There were once a little brother and a little sister, who loved each other with all their hearts.
Their own mother was, however, dead, and they had a step-mother, who was not kind to them, and secretly did everything she could to hurt them.
It so happened that the two were playing with other children in a meadow before the house, and there was a pond in the meadow which came up to one side of the house.
The children ran about it, and caught each other, and played at counting out.
“Eneke Beneke, let me live, And I to thee my bird will give.
The little bird, it straw shall seek,
The straw I’ll give to the cow to eat.
The pretty cow shall give me milk,
The milk I’ll to the baker take.
The baker he shall bake a cake,
The cake I’ll give unto the cat.
The cat shall catch some mice for that, The mice I’ll hang up in the smoke, And then you’ll see the snow.”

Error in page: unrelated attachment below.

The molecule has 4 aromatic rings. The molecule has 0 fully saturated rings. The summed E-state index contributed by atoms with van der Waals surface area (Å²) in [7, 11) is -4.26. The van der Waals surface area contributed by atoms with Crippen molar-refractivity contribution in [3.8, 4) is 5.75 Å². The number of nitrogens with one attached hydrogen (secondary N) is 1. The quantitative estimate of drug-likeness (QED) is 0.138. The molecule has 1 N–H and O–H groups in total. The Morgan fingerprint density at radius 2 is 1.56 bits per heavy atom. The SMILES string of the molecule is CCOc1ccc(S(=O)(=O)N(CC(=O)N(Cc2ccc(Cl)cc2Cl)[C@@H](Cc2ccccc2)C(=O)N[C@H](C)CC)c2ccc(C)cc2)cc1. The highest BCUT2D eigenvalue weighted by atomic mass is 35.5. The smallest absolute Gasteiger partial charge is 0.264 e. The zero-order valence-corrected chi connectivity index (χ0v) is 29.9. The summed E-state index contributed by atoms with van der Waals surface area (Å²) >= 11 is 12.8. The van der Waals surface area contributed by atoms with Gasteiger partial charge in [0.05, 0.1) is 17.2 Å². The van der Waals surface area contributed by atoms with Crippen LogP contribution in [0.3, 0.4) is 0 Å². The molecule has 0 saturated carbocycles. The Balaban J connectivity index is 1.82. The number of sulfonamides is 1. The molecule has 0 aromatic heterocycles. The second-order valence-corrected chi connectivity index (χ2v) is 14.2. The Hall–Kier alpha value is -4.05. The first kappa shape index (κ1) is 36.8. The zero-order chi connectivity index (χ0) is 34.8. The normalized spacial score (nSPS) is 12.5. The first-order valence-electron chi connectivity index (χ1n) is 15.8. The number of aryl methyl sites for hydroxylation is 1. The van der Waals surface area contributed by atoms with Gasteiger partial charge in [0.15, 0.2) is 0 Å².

“Ah, brother, in the pond so deep, How sad is my poor heart! Even now the cook he whets his knife To take away my tender life.”
The little fish answered, “Ah, little sister, up on hig How sad is my poor heart While in this pond I lie.”
When the cook heard that the lambkin could speak and said such sad words to the fish down below, he was terrified and thought this could be no common lamb, but must be bewitched by the wicked woman in the house.
Then said he, “Be easy, I will not kill thee,” and took another sheep and made it ready for the guests, and conveyed the lambkin to a good peasant woman, to whom he related all that he had seen and heard.
The peasant was, however, the very woman who had been foster-mother to the little sister, and she suspected at once who the lamb was, and went with it to a wise woman.
Then the wise woman pronounced a blessing over the lambkin and the little fish, by means of which they regained their human forms, and after this she took them both into a little hut in a great forest, where they lived alone, but were contented and happy.